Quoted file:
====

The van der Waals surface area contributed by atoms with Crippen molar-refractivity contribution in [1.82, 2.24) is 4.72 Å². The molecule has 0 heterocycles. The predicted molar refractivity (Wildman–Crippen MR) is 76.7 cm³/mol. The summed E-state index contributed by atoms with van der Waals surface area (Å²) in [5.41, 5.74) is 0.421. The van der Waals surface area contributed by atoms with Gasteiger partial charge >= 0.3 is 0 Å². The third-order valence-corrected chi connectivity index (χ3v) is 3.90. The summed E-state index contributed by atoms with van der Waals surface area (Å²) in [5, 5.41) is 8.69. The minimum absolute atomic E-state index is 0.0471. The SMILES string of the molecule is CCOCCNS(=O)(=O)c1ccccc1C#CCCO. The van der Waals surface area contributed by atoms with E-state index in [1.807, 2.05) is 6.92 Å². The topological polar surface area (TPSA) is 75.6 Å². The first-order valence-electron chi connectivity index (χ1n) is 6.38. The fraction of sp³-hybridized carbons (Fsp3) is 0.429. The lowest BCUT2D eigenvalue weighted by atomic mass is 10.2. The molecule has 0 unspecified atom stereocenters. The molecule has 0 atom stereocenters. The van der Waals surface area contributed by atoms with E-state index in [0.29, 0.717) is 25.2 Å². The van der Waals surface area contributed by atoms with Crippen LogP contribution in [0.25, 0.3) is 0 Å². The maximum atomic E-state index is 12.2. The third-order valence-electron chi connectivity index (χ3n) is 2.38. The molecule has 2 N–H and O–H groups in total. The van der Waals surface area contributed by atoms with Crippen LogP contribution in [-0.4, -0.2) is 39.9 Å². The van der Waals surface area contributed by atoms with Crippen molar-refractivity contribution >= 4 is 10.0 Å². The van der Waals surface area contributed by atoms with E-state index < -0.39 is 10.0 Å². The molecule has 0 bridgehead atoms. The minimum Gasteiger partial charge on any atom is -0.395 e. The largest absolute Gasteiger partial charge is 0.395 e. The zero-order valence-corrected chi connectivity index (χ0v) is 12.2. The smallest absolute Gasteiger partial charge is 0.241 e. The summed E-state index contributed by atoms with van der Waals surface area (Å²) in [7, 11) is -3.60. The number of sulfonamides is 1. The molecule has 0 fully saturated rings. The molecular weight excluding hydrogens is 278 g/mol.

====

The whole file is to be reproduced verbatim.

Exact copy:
The van der Waals surface area contributed by atoms with Crippen molar-refractivity contribution in [1.82, 2.24) is 4.72 Å². The molecule has 0 heterocycles. The predicted molar refractivity (Wildman–Crippen MR) is 76.7 cm³/mol. The summed E-state index contributed by atoms with van der Waals surface area (Å²) in [5.41, 5.74) is 0.421. The van der Waals surface area contributed by atoms with Gasteiger partial charge >= 0.3 is 0 Å². The third-order valence-corrected chi connectivity index (χ3v) is 3.90. The summed E-state index contributed by atoms with van der Waals surface area (Å²) in [5, 5.41) is 8.69. The minimum absolute atomic E-state index is 0.0471. The SMILES string of the molecule is CCOCCNS(=O)(=O)c1ccccc1C#CCCO. The van der Waals surface area contributed by atoms with E-state index in [1.807, 2.05) is 6.92 Å². The topological polar surface area (TPSA) is 75.6 Å². The first-order valence-electron chi connectivity index (χ1n) is 6.38. The fraction of sp³-hybridized carbons (Fsp3) is 0.429. The lowest BCUT2D eigenvalue weighted by atomic mass is 10.2. The molecule has 0 unspecified atom stereocenters. The molecule has 0 atom stereocenters. The van der Waals surface area contributed by atoms with E-state index in [0.29, 0.717) is 25.2 Å². The van der Waals surface area contributed by atoms with Crippen LogP contribution in [0.25, 0.3) is 0 Å². The maximum atomic E-state index is 12.2. The third-order valence-electron chi connectivity index (χ3n) is 2.38. The molecule has 2 N–H and O–H groups in total. The van der Waals surface area contributed by atoms with Crippen LogP contribution in [-0.4, -0.2) is 39.9 Å². The van der Waals surface area contributed by atoms with Crippen molar-refractivity contribution >= 4 is 10.0 Å². The van der Waals surface area contributed by atoms with E-state index < -0.39 is 10.0 Å². The molecule has 0 bridgehead atoms. The minimum Gasteiger partial charge on any atom is -0.395 e. The largest absolute Gasteiger partial charge is 0.395 e. The zero-order valence-corrected chi connectivity index (χ0v) is 12.2. The smallest absolute Gasteiger partial charge is 0.241 e. The summed E-state index contributed by atoms with van der Waals surface area (Å²) in [7, 11) is -3.60. The number of sulfonamides is 1. The molecule has 0 fully saturated rings. The molecular weight excluding hydrogens is 278 g/mol.